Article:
The Video Store Clerk

My first job was working at a Blockbuster Video. It was a great job that I didn’t fully appreciate until years after I had moved on. Since video store jobs are almost extinct, I thought it would be interesting to share the flow of a video store and the video store clerk’s role.

The opening shift begins at 10 AM which is thirty-minutes before the store opens. That time is used to clean up any mess the night crew didn’t get to the previous night, along with straightening up the shelves a little, putting registers in the drawers, and checking all the tapes left in the drop box overnight. It didn’t take long to open up, it was a much quicker process than closing, but then again, everything was easier in the morning.

A morning shift at a video store was pretty boring usually. The only exception would be on Mondays when the shipment of new rentals arrived for Tuesday’s release. On Mondays, most of the morning would be spent waiting for UPS, and then once they arrived, that meant it was time to prep the rentals.

Prepping the rentals took a few steps. First off, all of the movies had to be accounted for. Once they were properly inventoried, the system would print off labels complete with title, rating, and a short description on the back to be placed in plastic tape protectors that the renters would actually take home with them. The original cardboard packaging that surrounded the tape was stuffed with a piece of styrofoam and shrink-wrapped, a process of melting plastic tightly around an object. This made it possible for renters to see the actual box the tape came in, appreciate the artwork, and read the description on the back. If they were satisfied with what they saw, they would take the hard plastic case actually containing the tape to the counter, or at some stores, they would take the cardboard packaging to the counter, where the clerk would then fetch the tape from behind the counter.

The other weekday shifts were usually filled with cleaning, replacing posters and other marketing materials. Not many customers would frequent the daytime, and when they did it was usually moms with small children or elderly customers. It was an easy shift, but one that went by incredibly slow. The weekends were a bit more active, but night time was when a video store truly came to life.

Most video stores were open until midnight, which meant the evening shift was rather long. There wasn’t a lot of time for putting up posters and worrying about marketing, so the evening was mostly spent checking in returns and dealing with customers. Most weekday night customers broke down into the following categories:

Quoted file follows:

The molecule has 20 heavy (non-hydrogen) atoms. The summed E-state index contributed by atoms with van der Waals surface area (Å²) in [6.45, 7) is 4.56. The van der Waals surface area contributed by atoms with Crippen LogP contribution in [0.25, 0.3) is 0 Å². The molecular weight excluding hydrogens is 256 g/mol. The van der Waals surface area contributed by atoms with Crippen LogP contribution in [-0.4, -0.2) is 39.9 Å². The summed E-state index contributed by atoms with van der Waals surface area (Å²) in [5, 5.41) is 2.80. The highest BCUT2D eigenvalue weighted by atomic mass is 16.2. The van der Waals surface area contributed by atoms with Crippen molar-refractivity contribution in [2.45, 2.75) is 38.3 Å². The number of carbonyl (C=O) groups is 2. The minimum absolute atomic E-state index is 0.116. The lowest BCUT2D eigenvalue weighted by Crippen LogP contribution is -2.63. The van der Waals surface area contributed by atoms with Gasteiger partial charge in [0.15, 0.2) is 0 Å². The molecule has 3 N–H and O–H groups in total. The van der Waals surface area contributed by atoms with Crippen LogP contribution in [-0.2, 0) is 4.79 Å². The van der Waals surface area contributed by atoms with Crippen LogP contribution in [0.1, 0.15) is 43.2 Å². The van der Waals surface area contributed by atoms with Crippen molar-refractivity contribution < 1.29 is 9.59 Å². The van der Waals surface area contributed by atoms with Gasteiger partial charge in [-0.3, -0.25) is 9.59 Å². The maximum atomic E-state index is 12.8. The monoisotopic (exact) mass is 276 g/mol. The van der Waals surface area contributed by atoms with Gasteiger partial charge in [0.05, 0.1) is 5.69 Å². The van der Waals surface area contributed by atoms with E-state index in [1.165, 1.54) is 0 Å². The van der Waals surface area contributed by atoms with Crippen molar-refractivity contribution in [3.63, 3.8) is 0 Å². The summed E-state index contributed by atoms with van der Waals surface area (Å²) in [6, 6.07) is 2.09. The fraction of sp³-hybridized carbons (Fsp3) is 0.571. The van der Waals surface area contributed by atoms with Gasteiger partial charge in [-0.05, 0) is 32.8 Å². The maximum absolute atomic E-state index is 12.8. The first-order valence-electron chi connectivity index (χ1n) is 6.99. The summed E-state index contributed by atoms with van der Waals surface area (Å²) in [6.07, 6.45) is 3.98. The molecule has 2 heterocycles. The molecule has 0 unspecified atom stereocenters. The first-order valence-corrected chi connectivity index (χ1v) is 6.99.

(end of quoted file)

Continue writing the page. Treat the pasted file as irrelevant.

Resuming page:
5 PM-6:30 PM – The After Work Returners

Around five-thirty people began trickling in after work to return movies and maybe grab a quick movie for the evening. These after work renters tended to be the ones with the most late fees. They were the ones that would throw the tape in the backseat to return and just forget about it. These renters were broken into two subcategories: those who complained non-stop and took no responsibility for their late fees, and those that owned up to it completely. The ones who’d own it would just smile, laugh, and pay their late fee with no drama. It was no mistake that these were the customers who usually ended up with their late fees waived. These customers were usually alone, and were either renting for themselves or their family.

6:30 PM-8:30 PM – The After Dinner Crowd

The After Dinner Crowd was made up of people in their late twenties through early forties, who would swing by and grab a movie to watch after dinner. This crowd was never in a hurry and would have no problem spending thirty or forty-five minutes browsing just looking for that perfect movie for the evening. There would be a few regulars in this group, but most regulars tended to come during the day time, directly after work, or later in the evening. This group tended to consist of people who just sporadically decided to rent a movie or were trying to find something that was unavailable on the weekend. The customers were usually found in small groups of three to five, and many times were families.

8:30 PM – 10:30 – The Students

After the mature group of renters finished up around 8:30 PM, they were replaced by the high school and college students. These renters would raid the video games, horror, and new release sections. They tended to be loud but rarely caused trouble. They would pay late fees with no argument or would simply go through everyone in their group to find someone who didn’t have late fees outstanding. It wasn’t unusual to see a group of eight or ten customers in a group. Luckily, things were slowing down by this time of night, so there usually weren’t too many large groups in the store at one time. This was also a prime time for nighttime regulars to come out.